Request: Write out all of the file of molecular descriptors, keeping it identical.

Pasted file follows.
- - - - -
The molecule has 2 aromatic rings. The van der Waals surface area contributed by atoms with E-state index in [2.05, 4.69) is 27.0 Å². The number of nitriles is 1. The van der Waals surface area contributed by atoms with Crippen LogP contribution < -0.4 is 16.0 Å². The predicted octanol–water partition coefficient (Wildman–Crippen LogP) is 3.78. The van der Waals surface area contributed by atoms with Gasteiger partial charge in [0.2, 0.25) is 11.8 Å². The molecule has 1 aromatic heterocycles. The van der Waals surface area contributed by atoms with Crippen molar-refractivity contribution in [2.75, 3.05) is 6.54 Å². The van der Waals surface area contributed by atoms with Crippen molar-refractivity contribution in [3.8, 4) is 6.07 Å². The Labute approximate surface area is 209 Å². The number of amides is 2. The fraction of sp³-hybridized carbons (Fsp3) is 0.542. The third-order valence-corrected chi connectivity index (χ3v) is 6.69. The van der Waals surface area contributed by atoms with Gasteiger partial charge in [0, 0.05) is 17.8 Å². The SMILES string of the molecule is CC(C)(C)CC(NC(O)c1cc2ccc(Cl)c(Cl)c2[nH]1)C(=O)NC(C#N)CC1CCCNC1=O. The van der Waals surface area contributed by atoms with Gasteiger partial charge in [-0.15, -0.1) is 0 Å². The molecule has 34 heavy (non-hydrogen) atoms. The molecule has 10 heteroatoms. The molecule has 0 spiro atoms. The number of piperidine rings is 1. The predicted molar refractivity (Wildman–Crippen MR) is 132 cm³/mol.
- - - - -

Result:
The molecule has 2 aromatic rings. The van der Waals surface area contributed by atoms with E-state index in [2.05, 4.69) is 27.0 Å². The number of nitriles is 1. The van der Waals surface area contributed by atoms with Crippen LogP contribution < -0.4 is 16.0 Å². The predicted octanol–water partition coefficient (Wildman–Crippen LogP) is 3.78. The van der Waals surface area contributed by atoms with Gasteiger partial charge in [0.2, 0.25) is 11.8 Å². The molecule has 1 aromatic heterocycles. The van der Waals surface area contributed by atoms with Crippen molar-refractivity contribution in [2.75, 3.05) is 6.54 Å². The van der Waals surface area contributed by atoms with Crippen molar-refractivity contribution in [3.8, 4) is 6.07 Å². The Labute approximate surface area is 209 Å². The number of amides is 2. The fraction of sp³-hybridized carbons (Fsp3) is 0.542. The third-order valence-corrected chi connectivity index (χ3v) is 6.69. The van der Waals surface area contributed by atoms with Gasteiger partial charge in [0, 0.05) is 17.8 Å². The SMILES string of the molecule is CC(C)(C)CC(NC(O)c1cc2ccc(Cl)c(Cl)c2[nH]1)C(=O)NC(C#N)CC1CCCNC1=O. The van der Waals surface area contributed by atoms with Gasteiger partial charge in [-0.15, -0.1) is 0 Å². The molecule has 34 heavy (non-hydrogen) atoms. The molecule has 10 heteroatoms. The molecule has 0 spiro atoms. The number of piperidine rings is 1. The predicted molar refractivity (Wildman–Crippen MR) is 132 cm³/mol.